Tunisians Elect Their First Post-Arab Spring PresidentWorld | December 22, 2014, Monday // 09:56| views
A supporter of the Tunisian presidential candidate Beji Caid Essibsi, leader of the Nidaa Tounes party, flashes the V-sign from a car as they celebrate the first results of the Tunisian elections in Sousse. Photo: EPA
The second round of the first free presidential elections took place in Tunisia on Sunday.
According to exit polls, 88-year-old Beji Caid Essebsi, who had won the first round with 39 % of the vote last month, was also victorious in the run-off with 55.5 % of the vote, the BBC reports.
Supporters of the rival candidate, interim President Moncef Marzouki, claim that the results are too close to declare the outcome with certainty.
Critics of Essesbsi say that this victory marks the return of a discredited establishment, as the winner had served both under the first post-independence President Habib Bourguiba and the deposed Zine El Abidine Ben Ali.
Essebsi himself assures that he is a technocrat who will bring stability to the country, which has been shaken following the ousting from office of Ben Ali in 2011.
Tunisia was the first country to depose its leader, setting an example for uprisings in neighbouring states, which led to the Arab Spring.
Although official results are still to be announced, several exit polls show that Essebsi has attracted around 55.5 % of the vote.
In view of the elections, Tunisia has increased its levels of security and closed border posts with neighbouring Libya which has been troubled by continuing unrest.
At least three attackers targeted a polling stations near the city of Kairouan on Sunday, with the security forces killing one of them and arresting three.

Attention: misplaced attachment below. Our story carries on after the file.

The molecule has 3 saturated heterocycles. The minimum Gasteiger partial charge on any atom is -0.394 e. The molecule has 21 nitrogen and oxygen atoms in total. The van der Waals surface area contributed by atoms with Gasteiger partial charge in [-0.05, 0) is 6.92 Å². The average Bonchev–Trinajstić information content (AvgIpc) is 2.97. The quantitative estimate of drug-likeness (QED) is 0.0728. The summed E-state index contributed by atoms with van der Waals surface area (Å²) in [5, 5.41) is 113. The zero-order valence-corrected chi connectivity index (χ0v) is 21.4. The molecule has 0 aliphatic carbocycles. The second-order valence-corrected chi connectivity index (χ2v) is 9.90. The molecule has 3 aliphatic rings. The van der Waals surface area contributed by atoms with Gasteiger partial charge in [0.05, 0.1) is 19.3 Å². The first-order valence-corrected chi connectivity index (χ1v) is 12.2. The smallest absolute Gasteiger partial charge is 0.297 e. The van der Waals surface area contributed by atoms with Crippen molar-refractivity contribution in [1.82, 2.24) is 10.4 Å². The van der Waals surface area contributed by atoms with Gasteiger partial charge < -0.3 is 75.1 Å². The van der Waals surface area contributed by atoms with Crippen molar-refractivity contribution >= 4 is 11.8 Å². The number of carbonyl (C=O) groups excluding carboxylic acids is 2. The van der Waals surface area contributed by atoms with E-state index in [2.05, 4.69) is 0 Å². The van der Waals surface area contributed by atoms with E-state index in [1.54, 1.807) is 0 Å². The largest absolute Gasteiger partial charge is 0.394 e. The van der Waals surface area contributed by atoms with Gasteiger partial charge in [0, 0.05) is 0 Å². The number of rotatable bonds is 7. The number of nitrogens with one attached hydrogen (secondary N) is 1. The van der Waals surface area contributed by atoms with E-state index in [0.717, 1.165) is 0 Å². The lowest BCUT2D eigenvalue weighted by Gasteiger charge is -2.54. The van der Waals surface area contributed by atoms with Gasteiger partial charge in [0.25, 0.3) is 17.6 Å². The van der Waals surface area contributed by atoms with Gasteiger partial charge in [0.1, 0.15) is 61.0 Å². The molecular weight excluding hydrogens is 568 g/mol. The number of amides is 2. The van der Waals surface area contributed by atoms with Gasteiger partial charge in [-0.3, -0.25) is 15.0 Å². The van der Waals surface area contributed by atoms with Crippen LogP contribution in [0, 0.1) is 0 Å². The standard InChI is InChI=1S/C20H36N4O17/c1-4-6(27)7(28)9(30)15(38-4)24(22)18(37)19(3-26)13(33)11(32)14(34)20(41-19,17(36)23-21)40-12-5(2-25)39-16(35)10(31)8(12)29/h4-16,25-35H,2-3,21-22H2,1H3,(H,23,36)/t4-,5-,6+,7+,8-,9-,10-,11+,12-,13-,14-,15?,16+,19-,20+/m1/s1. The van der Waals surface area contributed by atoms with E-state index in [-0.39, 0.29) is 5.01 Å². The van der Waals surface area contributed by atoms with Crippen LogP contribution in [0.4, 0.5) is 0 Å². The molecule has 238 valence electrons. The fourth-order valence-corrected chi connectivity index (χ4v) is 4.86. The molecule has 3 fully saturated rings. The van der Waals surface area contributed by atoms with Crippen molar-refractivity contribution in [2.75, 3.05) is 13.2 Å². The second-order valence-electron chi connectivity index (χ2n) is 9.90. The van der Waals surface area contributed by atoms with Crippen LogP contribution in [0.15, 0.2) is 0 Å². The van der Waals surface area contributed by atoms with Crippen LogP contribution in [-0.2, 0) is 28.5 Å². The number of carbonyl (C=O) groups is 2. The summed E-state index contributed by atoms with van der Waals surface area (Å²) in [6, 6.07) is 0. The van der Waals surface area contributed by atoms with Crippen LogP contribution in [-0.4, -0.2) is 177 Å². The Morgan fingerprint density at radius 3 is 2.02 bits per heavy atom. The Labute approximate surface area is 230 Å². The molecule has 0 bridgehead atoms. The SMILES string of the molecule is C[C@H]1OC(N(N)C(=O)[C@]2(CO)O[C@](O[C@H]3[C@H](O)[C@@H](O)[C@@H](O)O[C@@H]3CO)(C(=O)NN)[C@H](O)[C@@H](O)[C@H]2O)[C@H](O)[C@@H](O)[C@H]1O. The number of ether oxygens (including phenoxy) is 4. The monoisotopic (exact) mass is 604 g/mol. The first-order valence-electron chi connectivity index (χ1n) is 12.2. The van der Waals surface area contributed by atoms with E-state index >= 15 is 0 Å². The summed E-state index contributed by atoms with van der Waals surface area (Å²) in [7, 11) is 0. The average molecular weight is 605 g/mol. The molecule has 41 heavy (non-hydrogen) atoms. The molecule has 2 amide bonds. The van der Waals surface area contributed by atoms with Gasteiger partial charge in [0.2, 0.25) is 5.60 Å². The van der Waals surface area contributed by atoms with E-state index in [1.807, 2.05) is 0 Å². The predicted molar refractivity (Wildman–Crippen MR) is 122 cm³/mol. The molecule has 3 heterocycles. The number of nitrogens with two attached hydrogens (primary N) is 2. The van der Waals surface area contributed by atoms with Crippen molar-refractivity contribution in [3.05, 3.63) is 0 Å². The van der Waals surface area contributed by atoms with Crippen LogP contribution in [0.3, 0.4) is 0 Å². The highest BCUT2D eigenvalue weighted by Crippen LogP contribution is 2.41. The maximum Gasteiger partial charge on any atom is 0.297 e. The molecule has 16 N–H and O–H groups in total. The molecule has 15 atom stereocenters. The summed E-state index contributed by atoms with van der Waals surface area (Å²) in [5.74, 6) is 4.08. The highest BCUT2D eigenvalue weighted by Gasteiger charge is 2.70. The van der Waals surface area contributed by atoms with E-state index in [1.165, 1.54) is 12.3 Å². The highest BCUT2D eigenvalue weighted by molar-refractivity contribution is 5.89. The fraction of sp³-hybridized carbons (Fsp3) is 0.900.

Following the end of election day, Essebsi appeared on local television, dedicating his victory to the martyrs of Tunisia.
He thanked his opponent and called on Marzouki to work together without excluding anyone.
Supporters expressed their satisfaction with Essebsi's victory by dancing and lighting fireworks in front of the headquarters of his secular party Nidaa Tounes.
Essebsi, who attracted voters with promises for stability and experience, is popular in the wealthy, coastal regions.
Marzouki, who was an exile under the Ben Ali regime, is more popular in the conservative, poorer south.
It was expected that Marzouiki is to attract some support from the moderate Islamist Enhanda party, which has been influential in Tunisian politics since the Arab Spring, but did not nominate a candidate.
The Constitution which was passed earlier this year provides that the president has limited powers.
The president is the commander-in-chief of the armed forces, sets the foreign policy in consultation with the prime minister, ratifies treaties and represents the state.
He can appoint or dismiss senior officers only following consultations with the prime minister.
We need your support so Novinite.com can keep delivering news and information about Bulgaria! Thank you!